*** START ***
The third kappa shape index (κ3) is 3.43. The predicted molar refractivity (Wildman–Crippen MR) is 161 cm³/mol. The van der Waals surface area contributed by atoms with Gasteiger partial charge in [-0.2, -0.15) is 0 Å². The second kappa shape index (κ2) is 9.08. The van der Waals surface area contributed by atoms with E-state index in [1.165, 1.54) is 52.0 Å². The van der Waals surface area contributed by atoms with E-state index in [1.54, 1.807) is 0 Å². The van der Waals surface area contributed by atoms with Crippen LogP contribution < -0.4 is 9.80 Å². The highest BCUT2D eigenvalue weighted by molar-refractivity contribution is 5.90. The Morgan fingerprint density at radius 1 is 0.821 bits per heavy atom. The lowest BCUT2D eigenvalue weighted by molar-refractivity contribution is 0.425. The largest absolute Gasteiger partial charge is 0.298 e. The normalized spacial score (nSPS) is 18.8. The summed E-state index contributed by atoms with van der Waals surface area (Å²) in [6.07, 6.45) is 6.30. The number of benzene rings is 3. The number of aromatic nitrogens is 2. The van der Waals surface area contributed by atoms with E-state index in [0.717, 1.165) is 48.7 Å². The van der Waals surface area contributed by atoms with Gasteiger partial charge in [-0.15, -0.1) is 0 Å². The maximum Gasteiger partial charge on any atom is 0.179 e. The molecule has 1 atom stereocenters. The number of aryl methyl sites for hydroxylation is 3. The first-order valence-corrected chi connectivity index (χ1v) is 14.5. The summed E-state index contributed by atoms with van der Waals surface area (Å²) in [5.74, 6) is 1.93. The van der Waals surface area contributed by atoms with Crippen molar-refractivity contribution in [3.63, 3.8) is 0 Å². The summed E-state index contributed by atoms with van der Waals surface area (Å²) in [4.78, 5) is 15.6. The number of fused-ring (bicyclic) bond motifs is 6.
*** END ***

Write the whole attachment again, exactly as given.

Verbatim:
The third kappa shape index (κ3) is 3.43. The predicted molar refractivity (Wildman–Crippen MR) is 161 cm³/mol. The van der Waals surface area contributed by atoms with Gasteiger partial charge in [-0.2, -0.15) is 0 Å². The second kappa shape index (κ2) is 9.08. The van der Waals surface area contributed by atoms with E-state index in [1.165, 1.54) is 52.0 Å². The van der Waals surface area contributed by atoms with E-state index in [1.54, 1.807) is 0 Å². The van der Waals surface area contributed by atoms with Crippen LogP contribution < -0.4 is 9.80 Å². The highest BCUT2D eigenvalue weighted by molar-refractivity contribution is 5.90. The Morgan fingerprint density at radius 1 is 0.821 bits per heavy atom. The lowest BCUT2D eigenvalue weighted by molar-refractivity contribution is 0.425. The largest absolute Gasteiger partial charge is 0.298 e. The normalized spacial score (nSPS) is 18.8. The summed E-state index contributed by atoms with van der Waals surface area (Å²) in [6.07, 6.45) is 6.30. The number of benzene rings is 3. The number of aromatic nitrogens is 2. The van der Waals surface area contributed by atoms with E-state index in [0.717, 1.165) is 48.7 Å². The van der Waals surface area contributed by atoms with Gasteiger partial charge in [-0.15, -0.1) is 0 Å². The maximum Gasteiger partial charge on any atom is 0.179 e. The molecule has 1 atom stereocenters. The number of aryl methyl sites for hydroxylation is 3. The first-order valence-corrected chi connectivity index (χ1v) is 14.5. The summed E-state index contributed by atoms with van der Waals surface area (Å²) in [5.74, 6) is 1.93. The van der Waals surface area contributed by atoms with Crippen molar-refractivity contribution in [3.63, 3.8) is 0 Å². The summed E-state index contributed by atoms with van der Waals surface area (Å²) in [4.78, 5) is 15.6. The number of fused-ring (bicyclic) bond motifs is 6.